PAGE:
BUENA VISTA, Fla. - Mechanical system code requirements are often based on standards developed by the American Society of Heating, Refrigerating, and Air-Conditioning Engineers (ASHRAE). Ventilation and indoor air quality (IAQ) systems are no exception. So, when ASHRAE announces changes to its low-rise and high-rise ventilation and IAQ standards, HVAC contractors need to listen up.

Standard 62.2-2004, "Ventilation and Acceptable Indoor Air Quality in Low-Rise Residential Buildings," is the only nationally recognized IAQ standard developed solely for residences.

"The standard is still relatively new when it comes to its impact on the industry and the public at large," said Steven Emmerich, with the National Institute of Standards and Technology (NIST), Gaithersburg, Md. "Once the standard begins to be adopted into code and begins to be used more in the field, we expect to see homes with IAQ and reduced moisture problems that provide better value to owners and occupants."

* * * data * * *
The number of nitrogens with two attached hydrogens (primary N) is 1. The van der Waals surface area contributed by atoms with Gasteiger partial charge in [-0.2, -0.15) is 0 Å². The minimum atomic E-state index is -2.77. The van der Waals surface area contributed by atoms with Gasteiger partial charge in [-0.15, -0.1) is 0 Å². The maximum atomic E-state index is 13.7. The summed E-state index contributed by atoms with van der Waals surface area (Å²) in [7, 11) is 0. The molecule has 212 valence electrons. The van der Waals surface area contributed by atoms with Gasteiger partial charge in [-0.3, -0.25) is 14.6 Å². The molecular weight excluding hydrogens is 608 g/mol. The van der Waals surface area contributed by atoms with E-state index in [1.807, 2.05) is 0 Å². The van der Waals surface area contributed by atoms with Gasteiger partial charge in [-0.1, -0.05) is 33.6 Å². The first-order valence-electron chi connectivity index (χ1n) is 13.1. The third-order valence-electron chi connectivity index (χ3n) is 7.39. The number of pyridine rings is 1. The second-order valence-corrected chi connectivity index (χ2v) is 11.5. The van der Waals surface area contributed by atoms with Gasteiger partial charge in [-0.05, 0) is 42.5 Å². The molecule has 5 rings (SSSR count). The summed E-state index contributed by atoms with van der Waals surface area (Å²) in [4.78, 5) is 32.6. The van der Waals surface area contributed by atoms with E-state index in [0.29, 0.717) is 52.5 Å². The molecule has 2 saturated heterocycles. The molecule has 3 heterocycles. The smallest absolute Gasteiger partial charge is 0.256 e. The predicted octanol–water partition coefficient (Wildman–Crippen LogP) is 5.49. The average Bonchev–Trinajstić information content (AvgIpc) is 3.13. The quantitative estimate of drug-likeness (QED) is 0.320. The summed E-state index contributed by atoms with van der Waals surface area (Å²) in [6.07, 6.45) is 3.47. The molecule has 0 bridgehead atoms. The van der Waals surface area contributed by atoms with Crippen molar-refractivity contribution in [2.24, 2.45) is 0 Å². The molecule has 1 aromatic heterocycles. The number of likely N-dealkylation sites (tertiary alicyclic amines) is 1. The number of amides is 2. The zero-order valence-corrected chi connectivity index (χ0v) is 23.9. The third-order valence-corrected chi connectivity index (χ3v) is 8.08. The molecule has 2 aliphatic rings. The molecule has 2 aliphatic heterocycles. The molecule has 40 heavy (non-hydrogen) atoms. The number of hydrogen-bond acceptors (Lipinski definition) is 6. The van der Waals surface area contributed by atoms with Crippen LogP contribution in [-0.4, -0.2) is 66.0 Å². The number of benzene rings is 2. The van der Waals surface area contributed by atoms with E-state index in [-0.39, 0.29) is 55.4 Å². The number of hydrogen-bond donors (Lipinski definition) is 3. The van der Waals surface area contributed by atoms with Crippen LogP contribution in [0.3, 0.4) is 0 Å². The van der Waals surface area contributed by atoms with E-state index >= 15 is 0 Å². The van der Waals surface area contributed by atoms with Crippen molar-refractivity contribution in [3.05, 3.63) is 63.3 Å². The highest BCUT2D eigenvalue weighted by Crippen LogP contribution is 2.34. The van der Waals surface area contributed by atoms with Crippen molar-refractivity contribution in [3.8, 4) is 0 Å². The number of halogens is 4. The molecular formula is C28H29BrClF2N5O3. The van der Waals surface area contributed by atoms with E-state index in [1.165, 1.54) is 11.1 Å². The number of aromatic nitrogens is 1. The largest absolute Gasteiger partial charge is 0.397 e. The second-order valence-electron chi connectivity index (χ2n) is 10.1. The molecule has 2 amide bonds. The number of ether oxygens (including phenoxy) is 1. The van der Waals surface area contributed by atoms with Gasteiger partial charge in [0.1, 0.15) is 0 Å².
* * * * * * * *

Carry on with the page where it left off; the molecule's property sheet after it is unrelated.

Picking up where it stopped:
Emmerich chaired a seminar on the standard at ASHRAE's 2005 Winter Meeting. He also spoke on Guideline 24P, "Ventilation and Indoor Air Quality in Low-Rise Residential Buildings," the standard's companion guideline.

Max Sherman, Ph.D., Lawrence Berkeley Laboratory, Berkeley, Calif., addressed efficacy of intermittent ventilation. "How can one compare a ventilation pattern that changes over time to a constant one?" he asked. "That is an issue of interest.

"Standard 62.2 and other ventilation standards usually specify the constant ventilation rate that is required to meet IAQ concerns," he said. "Residential buildings in particular use a variety of ventilation strategies that are not constant over time and need a way of ‘getting credit' for them in the standard." Sherman has developed a mathematical basis for determining the efficacy of such variable ventilation patterns.

Combustion Backdrafting

The 2004 standard contains changes made via two addenda, which are the first changes resulting from continuing maintenance proposals from the public.

The standard no longer contains combustion appliance backdrafting test requirements. The test included in the 2003 standard was based on the best industry-accepted method found in the National Fuel Gas Code, but questions arose about its application to solid fuel-burning appliances, according to David Grimsrud, chair of the committee that wrote the standard.